The history of Aesthetic Apparatus

Mpls.’ famed screen-printing duo celebrate their 10+1-year anniversary with a showcase of their prints and artifacts.

Rebecca Lang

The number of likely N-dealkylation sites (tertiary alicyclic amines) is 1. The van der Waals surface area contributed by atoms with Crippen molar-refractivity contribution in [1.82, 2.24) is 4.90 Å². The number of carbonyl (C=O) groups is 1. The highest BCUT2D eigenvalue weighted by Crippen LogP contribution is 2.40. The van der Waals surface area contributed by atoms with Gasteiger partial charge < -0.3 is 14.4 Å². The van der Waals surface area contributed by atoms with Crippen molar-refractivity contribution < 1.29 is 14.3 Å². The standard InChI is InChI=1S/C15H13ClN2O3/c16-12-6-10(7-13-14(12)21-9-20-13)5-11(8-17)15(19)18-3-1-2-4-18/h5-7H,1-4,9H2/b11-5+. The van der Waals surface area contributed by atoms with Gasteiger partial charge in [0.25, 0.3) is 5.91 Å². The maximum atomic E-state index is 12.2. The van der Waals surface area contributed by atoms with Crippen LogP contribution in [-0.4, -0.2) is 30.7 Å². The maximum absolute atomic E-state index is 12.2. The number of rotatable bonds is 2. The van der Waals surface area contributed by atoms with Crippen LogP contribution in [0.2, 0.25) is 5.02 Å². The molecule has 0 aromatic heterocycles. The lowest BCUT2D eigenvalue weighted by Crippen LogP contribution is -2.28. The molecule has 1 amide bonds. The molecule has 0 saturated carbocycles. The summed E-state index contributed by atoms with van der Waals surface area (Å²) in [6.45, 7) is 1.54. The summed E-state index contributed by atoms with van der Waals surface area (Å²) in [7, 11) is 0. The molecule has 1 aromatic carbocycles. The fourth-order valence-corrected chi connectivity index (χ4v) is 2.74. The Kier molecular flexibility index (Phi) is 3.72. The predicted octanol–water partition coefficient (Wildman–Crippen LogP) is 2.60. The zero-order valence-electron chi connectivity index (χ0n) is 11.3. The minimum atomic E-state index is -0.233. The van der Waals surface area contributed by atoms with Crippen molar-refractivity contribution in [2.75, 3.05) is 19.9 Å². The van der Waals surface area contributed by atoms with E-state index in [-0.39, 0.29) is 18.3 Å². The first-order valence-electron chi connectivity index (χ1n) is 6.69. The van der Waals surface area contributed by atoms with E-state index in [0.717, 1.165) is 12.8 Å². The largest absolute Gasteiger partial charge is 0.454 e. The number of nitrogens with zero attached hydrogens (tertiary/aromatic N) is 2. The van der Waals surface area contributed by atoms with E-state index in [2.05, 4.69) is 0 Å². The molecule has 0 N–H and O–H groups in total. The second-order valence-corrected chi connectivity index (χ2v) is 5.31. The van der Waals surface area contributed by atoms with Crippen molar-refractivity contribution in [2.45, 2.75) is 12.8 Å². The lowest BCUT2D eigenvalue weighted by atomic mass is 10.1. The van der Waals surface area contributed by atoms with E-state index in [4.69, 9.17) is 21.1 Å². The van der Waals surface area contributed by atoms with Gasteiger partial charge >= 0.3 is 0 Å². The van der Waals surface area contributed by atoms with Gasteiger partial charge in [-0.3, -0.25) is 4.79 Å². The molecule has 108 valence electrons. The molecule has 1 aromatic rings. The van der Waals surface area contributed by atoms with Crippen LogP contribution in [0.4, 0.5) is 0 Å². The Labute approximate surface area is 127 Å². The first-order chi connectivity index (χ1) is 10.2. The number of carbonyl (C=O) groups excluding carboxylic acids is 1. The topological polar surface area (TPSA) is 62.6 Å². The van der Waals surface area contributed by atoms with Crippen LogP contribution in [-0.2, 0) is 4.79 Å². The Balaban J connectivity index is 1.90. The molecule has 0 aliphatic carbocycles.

WHAT: AAXI: A Decade of Aesthetic Apparatus, One Year Late WHEN: Reception, May 28, 6 p.m. âÄî 8 p.m. Exhibit runs May 28 âÄî June 27 WHERE: Minneapolis College of Art + Design, 2501 Stevens Ave., Mpls. Whether you knew it or not, youâÄôve seen screen printing duo Aesthetic ApparatusâÄô work at some point in your Twin Cities adventures. The Triple Rock Social ClubâÄôs logo, the psychedelic monsters on the wall of The 501 Club, gig posters for The Dead Weather or Tapes âÄòn Tapes âÄî all of these were cranked out for your viewing pleasure courtesy of artists Dan Ibarra and Michael Byzewski. After eight years of inhabiting the Land of Lakes, AA has garnered a devoted flock of fans, and is at the helm of the growing screen printing scene in Minneapolis. To commemorate their ink-smudged history, the duo is holding an exhibit that showcases artifacts from their scribbled one-page business plan to a squeegee complete with well-worn thumb grooves. Their studio is tucked into an industrial corner of the Seward neighborhood and marked by a giant red circle painted on its white exterior. At the time of the interview, Ibarra was eating a stacked Jimmy JohnâÄôs sandwich, which he pointed out was ironic considering he used to be the main designer for Jimmy JohnâÄôs back before AA started up. âÄúWhenever thereâÄôs a press event, Dan starts eating Jimmy JohnâÄôs,âÄù joked Byzewski. Jimmy JohnâÄôs was one of their many clients at Madison, WisconsinâÄôs Planet Design Company, now called Planet Propaganda, the âÄúbig fish in small waterâÄù design firm where the two initially met. After working long hours on software, Ibarra and Byzewski got into the habit of relaxing by screen printing late into the night. âÄúIt was a nice way to get away from the computer,âÄù Ibarra explained, âÄúI preferred the physicality of it and being able to touch it and feel it. If something screws up, itâÄôs not because I donâÄôt have the right installer; itâÄôs because I put my finger in it. That analog process is much more fun than the digital one.âÄù One of their first clients that came in early 2002 was Dan McCrea from the âÄô90s rock band Cake, and after that they garnered so much attention that they set up shop in Minneapolis later that year. The Twin Cities seemed a natural fit not only because of family ties nearby but also because its concert poster scene wasnâÄôt as staked out as the flourishing scene in Chicago. Their first studio was on First Avenue in the space where the OM restaurant currently resides. In its glory days, they explained, the building housed artists who could operate in a totally unrestricted manner, counting Scott Seekins among the inhabitants. At one point the duo recorded a âÄúscream printâÄù video that demonstrated screen printing techniques while they screamed throughout the entire production, gaining nary a landlord complaint. Eventually the building was sold to a less Bohemian owner and they moved to Seward, where they enjoy their quiet new location for its proximity to the Midtown Greenway and the light rail. Fans are welcome to stop by the sprawling space and page through boxes of prints and gaze at their floor-to-ceiling drying racks. Screen printing is a different beast altogether since AA started up, morphing from a relative rarity to a practice so popular that, as Byzewski put it, âÄúpeople are fighting to do it for free.âÄù âÄúIt has a lot to do with the online community,âÄù Ibarra explained. âÄúIt has helped to promote the idea of a screen-printed poster as an art form or even a culture.âÄù Additionally, sites like Gig Posters and Flat Stock have helped spread the popularity of the medium. Some of their favorite local screen printers are a married duo who work under the names Miss Amy Jo and TOOTH, as well as Burlesque of North America, Adam Turman and fellow duo Landland. Despite staking out the same artistic turf, AA hasnâÄôt had problems with what they refer to as âÄúbackstabbingâÄù from other poster artists. Instead, the local community supports one another and admires everyoneâÄôs unique efforts. âÄúYouâÄôd think that we would be competing,âÄù Ibarra said. âÄúEither weâÄôve all magically found our own categories of art or maybe thereâÄôs something awesome about being poster artists that makes you supportive of people.âÄù